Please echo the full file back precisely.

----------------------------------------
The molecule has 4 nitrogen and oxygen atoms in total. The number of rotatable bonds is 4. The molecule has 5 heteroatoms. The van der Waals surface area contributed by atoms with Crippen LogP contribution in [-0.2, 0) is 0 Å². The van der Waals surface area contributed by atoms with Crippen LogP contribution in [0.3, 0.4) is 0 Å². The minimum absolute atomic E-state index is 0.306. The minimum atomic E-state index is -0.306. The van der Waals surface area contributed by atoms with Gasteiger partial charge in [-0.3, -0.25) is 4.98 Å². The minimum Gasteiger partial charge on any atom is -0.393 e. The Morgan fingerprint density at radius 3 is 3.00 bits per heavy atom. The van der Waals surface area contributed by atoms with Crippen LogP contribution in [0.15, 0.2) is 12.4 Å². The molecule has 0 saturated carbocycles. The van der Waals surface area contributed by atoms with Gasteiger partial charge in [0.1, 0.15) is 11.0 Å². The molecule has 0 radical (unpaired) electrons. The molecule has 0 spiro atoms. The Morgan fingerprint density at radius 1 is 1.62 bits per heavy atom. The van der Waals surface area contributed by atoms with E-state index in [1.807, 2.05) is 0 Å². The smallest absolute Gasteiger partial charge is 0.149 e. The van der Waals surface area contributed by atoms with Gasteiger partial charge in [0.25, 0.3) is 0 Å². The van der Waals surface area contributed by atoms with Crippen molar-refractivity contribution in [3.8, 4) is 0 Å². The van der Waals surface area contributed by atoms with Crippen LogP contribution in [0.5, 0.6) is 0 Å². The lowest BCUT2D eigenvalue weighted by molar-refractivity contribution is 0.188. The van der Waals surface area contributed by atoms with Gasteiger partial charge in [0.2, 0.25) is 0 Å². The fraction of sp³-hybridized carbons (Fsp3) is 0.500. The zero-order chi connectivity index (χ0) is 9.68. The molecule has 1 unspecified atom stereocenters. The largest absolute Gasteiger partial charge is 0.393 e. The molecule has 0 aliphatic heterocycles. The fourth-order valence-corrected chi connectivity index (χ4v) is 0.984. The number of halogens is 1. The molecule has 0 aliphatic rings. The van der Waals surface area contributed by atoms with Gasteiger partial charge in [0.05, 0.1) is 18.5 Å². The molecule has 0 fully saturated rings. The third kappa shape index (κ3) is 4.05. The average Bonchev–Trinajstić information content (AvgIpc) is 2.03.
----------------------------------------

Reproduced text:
The molecule has 4 nitrogen and oxygen atoms in total. The number of rotatable bonds is 4. The molecule has 5 heteroatoms. The van der Waals surface area contributed by atoms with Crippen LogP contribution in [-0.2, 0) is 0 Å². The van der Waals surface area contributed by atoms with Crippen LogP contribution in [0.3, 0.4) is 0 Å². The minimum absolute atomic E-state index is 0.306. The minimum atomic E-state index is -0.306. The van der Waals surface area contributed by atoms with Gasteiger partial charge in [-0.3, -0.25) is 4.98 Å². The minimum Gasteiger partial charge on any atom is -0.393 e. The Morgan fingerprint density at radius 3 is 3.00 bits per heavy atom. The van der Waals surface area contributed by atoms with Crippen LogP contribution in [0.15, 0.2) is 12.4 Å². The molecule has 0 saturated carbocycles. The van der Waals surface area contributed by atoms with Gasteiger partial charge in [0.1, 0.15) is 11.0 Å². The molecule has 0 radical (unpaired) electrons. The molecule has 0 spiro atoms. The Morgan fingerprint density at radius 1 is 1.62 bits per heavy atom. The van der Waals surface area contributed by atoms with E-state index in [1.807, 2.05) is 0 Å². The smallest absolute Gasteiger partial charge is 0.149 e. The van der Waals surface area contributed by atoms with Gasteiger partial charge in [0.25, 0.3) is 0 Å². The van der Waals surface area contributed by atoms with Crippen molar-refractivity contribution in [3.8, 4) is 0 Å². The van der Waals surface area contributed by atoms with Crippen LogP contribution in [0.5, 0.6) is 0 Å². The lowest BCUT2D eigenvalue weighted by molar-refractivity contribution is 0.188. The van der Waals surface area contributed by atoms with Gasteiger partial charge in [0.2, 0.25) is 0 Å². The fraction of sp³-hybridized carbons (Fsp3) is 0.500. The zero-order chi connectivity index (χ0) is 9.68. The molecule has 1 unspecified atom stereocenters. The largest absolute Gasteiger partial charge is 0.393 e. The molecule has 0 aliphatic heterocycles. The fourth-order valence-corrected chi connectivity index (χ4v) is 0.984. The number of halogens is 1. The molecule has 0 aliphatic rings. The van der Waals surface area contributed by atoms with Gasteiger partial charge in [0.05, 0.1) is 18.5 Å². The molecule has 0 fully saturated rings. The third kappa shape index (κ3) is 4.05. The average Bonchev–Trinajstić information content (AvgIpc) is 2.03.